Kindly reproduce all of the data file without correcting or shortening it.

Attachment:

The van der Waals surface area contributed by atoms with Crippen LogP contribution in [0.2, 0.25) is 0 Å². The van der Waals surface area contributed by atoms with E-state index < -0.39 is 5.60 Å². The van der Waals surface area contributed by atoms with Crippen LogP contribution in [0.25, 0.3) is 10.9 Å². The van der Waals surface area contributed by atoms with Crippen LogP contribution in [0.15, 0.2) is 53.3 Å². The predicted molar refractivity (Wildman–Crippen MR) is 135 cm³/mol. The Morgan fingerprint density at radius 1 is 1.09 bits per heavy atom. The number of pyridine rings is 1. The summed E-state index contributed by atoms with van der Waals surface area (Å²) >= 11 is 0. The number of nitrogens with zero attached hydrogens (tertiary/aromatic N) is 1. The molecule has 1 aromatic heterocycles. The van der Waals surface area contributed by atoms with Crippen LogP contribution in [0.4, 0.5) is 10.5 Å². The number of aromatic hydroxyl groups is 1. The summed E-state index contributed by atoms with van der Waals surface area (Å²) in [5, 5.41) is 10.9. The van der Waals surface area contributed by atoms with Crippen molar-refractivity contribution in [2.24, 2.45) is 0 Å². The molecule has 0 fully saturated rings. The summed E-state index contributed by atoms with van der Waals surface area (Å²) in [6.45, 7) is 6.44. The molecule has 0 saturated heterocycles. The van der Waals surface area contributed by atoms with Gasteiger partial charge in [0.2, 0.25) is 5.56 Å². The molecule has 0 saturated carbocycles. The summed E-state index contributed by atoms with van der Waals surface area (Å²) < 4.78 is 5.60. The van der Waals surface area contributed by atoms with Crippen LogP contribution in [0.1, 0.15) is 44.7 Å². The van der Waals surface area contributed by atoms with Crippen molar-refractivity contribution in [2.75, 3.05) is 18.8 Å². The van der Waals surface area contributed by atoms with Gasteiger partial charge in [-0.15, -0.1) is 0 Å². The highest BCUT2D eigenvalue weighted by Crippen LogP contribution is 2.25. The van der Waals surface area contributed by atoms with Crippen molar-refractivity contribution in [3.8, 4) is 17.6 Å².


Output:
The van der Waals surface area contributed by atoms with Crippen LogP contribution in [0.2, 0.25) is 0 Å². The van der Waals surface area contributed by atoms with E-state index < -0.39 is 5.60 Å². The van der Waals surface area contributed by atoms with Crippen LogP contribution in [0.25, 0.3) is 10.9 Å². The van der Waals surface area contributed by atoms with Crippen LogP contribution in [0.15, 0.2) is 53.3 Å². The predicted molar refractivity (Wildman–Crippen MR) is 135 cm³/mol. The Morgan fingerprint density at radius 1 is 1.09 bits per heavy atom. The number of pyridine rings is 1. The summed E-state index contributed by atoms with van der Waals surface area (Å²) >= 11 is 0. The number of nitrogens with zero attached hydrogens (tertiary/aromatic N) is 1. The molecule has 1 aromatic heterocycles. The van der Waals surface area contributed by atoms with Crippen LogP contribution in [0.4, 0.5) is 10.5 Å². The number of aromatic hydroxyl groups is 1. The summed E-state index contributed by atoms with van der Waals surface area (Å²) in [5, 5.41) is 10.9. The van der Waals surface area contributed by atoms with Crippen molar-refractivity contribution in [2.24, 2.45) is 0 Å². The molecule has 0 fully saturated rings. The summed E-state index contributed by atoms with van der Waals surface area (Å²) in [6.45, 7) is 6.44. The molecule has 0 saturated heterocycles. The van der Waals surface area contributed by atoms with Gasteiger partial charge in [0.2, 0.25) is 5.56 Å². The molecule has 0 saturated carbocycles. The summed E-state index contributed by atoms with van der Waals surface area (Å²) < 4.78 is 5.60. The van der Waals surface area contributed by atoms with Crippen LogP contribution in [0.1, 0.15) is 44.7 Å². The van der Waals surface area contributed by atoms with Crippen molar-refractivity contribution in [2.75, 3.05) is 18.8 Å². The van der Waals surface area contributed by atoms with Gasteiger partial charge in [-0.15, -0.1) is 0 Å². The highest BCUT2D eigenvalue weighted by Crippen LogP contribution is 2.25. The van der Waals surface area contributed by atoms with Crippen molar-refractivity contribution in [3.8, 4) is 17.6 Å².